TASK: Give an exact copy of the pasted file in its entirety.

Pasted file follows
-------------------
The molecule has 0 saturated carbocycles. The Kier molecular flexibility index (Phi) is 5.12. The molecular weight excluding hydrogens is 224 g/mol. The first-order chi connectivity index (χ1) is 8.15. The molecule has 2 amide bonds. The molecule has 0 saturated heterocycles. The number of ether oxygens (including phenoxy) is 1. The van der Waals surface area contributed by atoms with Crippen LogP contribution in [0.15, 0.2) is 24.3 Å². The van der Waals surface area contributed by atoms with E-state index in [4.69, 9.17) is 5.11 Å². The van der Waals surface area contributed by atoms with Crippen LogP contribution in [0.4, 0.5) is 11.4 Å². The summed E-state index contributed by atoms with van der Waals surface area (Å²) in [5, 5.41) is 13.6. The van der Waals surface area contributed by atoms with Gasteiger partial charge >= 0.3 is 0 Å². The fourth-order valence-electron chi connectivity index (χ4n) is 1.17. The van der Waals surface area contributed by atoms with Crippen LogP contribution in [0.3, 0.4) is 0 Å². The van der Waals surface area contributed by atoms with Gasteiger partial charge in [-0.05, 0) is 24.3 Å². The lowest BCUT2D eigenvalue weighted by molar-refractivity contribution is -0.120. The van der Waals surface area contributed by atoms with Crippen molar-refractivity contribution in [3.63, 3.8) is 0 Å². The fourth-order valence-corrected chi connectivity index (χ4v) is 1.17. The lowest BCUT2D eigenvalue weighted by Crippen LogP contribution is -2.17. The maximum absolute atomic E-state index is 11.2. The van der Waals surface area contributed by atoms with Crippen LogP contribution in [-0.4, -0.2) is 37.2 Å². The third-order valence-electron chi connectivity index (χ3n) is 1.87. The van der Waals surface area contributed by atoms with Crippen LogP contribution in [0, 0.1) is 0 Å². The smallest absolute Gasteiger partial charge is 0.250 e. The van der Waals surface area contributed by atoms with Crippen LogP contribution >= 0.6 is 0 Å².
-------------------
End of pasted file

The molecule has 0 saturated carbocycles. The Kier molecular flexibility index (Phi) is 5.12. The molecular weight excluding hydrogens is 224 g/mol. The first-order chi connectivity index (χ1) is 8.15. The molecule has 2 amide bonds. The molecule has 0 saturated heterocycles. The number of ether oxygens (including phenoxy) is 1. The van der Waals surface area contributed by atoms with Crippen LogP contribution in [0.15, 0.2) is 24.3 Å². The van der Waals surface area contributed by atoms with E-state index in [4.69, 9.17) is 5.11 Å². The van der Waals surface area contributed by atoms with Crippen LogP contribution in [0.4, 0.5) is 11.4 Å². The summed E-state index contributed by atoms with van der Waals surface area (Å²) in [5, 5.41) is 13.6. The van der Waals surface area contributed by atoms with Gasteiger partial charge >= 0.3 is 0 Å². The fourth-order valence-electron chi connectivity index (χ4n) is 1.17. The van der Waals surface area contributed by atoms with Crippen LogP contribution in [0.3, 0.4) is 0 Å². The van der Waals surface area contributed by atoms with Gasteiger partial charge in [-0.05, 0) is 24.3 Å². The lowest BCUT2D eigenvalue weighted by molar-refractivity contribution is -0.120. The van der Waals surface area contributed by atoms with Crippen molar-refractivity contribution in [3.63, 3.8) is 0 Å². The fourth-order valence-corrected chi connectivity index (χ4v) is 1.17. The lowest BCUT2D eigenvalue weighted by Crippen LogP contribution is -2.17. The maximum absolute atomic E-state index is 11.2. The van der Waals surface area contributed by atoms with Crippen LogP contribution in [-0.4, -0.2) is 37.2 Å². The third-order valence-electron chi connectivity index (χ3n) is 1.87. The van der Waals surface area contributed by atoms with Crippen LogP contribution in [0, 0.1) is 0 Å². The smallest absolute Gasteiger partial charge is 0.250 e. The van der Waals surface area contributed by atoms with Crippen LogP contribution >= 0.6 is 0 Å².